• http://www.facebook.com/people/Charles-Stover/1568073619 Charles Stover

    Nobody commented on the user interface changes. They are what I find frustrating. In their attempt to fit on today’s laptops and tablets they have moved some items offscreen, so that now I have to make extra clicks to get to what was previously visible and easily accessible. Also, they have moved things around that have stayed visible, so that I now have to look for them in order to use them. This all means that I have to create a whole new set of habits just to use the browser. All us desktop users who have been increasing our screen size over the years do not need to conserve screen space. Mozilla, like many others before them, has become isolated in it’s ivory tower, disconnected from it’s user base.
    Removal of version numbers is just an attempt to make it harder for us to focus our gripes with the hope that we will then shut up and accept their direction. It’s not that they will lose users, it is that they are losing users by fixing what is not broken and in the process they are breaking things.

  • ralph.m

    Nowadays, I either have to go through a long rigmarole to check if add-ons have been updated yet, or put up the the endless FF messages asking me to upgrade. Now I find that FF throws up a crash report every time I close it, so I have to do a lot of testing to find out what’s causing it, such as disabling add-ons. I’m just about done with FF, to be honest. I now have Chrome set up, and am about to switch over. Once/if that happens, I’ll never be back.

  • Steph

    Removal of the version numbers…about as bad of an idea as going to the rapid release schedule in the first place.
    I was unaware that Mozilla had decided to do this when version 5 came out. So when the message popped up on my screen saying that it was time to upgrade to v5, I immediately killed it with the task manager and ran a virus scan. I was in total disbelief because v4 had just recently arrived, and I delayed that upgrade for a long time because of some of my extensions.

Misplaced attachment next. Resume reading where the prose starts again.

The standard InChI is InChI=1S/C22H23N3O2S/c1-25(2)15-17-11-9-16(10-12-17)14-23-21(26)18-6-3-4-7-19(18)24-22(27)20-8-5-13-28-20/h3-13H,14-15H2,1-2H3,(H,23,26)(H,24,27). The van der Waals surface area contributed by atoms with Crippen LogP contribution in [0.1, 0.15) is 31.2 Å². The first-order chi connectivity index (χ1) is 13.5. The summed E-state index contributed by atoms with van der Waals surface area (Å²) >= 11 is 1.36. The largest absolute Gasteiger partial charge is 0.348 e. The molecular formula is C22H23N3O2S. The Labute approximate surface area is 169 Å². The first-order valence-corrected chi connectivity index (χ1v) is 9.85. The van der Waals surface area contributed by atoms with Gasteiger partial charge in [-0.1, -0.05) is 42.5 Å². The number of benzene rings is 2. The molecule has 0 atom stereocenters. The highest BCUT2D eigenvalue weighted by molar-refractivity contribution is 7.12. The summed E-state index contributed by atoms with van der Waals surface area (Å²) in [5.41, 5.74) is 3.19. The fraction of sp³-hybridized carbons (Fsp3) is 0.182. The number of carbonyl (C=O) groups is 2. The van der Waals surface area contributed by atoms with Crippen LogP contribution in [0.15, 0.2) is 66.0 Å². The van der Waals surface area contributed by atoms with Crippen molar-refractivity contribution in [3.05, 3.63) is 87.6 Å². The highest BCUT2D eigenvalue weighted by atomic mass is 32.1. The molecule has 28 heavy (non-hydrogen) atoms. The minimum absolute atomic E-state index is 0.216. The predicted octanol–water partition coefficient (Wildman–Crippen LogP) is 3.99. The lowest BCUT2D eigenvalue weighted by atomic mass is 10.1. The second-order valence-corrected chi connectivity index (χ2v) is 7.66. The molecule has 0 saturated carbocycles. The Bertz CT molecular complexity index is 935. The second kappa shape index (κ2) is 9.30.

I think the whole idea was a big mistake. They are completely misusuing what a version upgrade is supposed to be. Everyone knew it except them. No wonder it isn’t working out too well for them. Google can get away with it because they have always done it that way (so people who care already know), and the process is silent. Mozilla used to have a fanfare everytime a new version came out, so this is causing nothing but confusion for users, frustration for developers, and frankly, a bad experience all around. If it has a problem, fix it in a point release, not a whole new version.
    At this point, I only use Firefox for the development add-ons, and if they ever catch up on these with another browser, I’ll switch.

  • http://www.facebook.com/people/Nathanael-Potoski/100000057874032 Nathanael Potoski

    Frankly, the version numbers should remain. Perhaps the rapid increment of version numbers should slow down. I mean, let’s face it, as the article says, FF 6.0.2 should really only be FF 4.2.2. (based on the version I am currently running)
    As for the add-ons, I am not a computer programmer by any means, I strictly deal in web programming (though I am dabbling in Java), but how hard is it to make a newer FF backward compatible? There are a number of extension I have installed and subsequently removed due to incompatibility issues. For me it is not a huge deal given that the web developer stuff seems to be keeping up, but still. I am very curious to know why they aren’t backward compatible.
    So here’s hoping they fix the problems while still making it faster, and safer as always. ^_^

  • Randall Lind

    Firefox 7 sync is getting an unknown error connecting to their server. Mozilla don’t seem to be in a rush or care to fix it.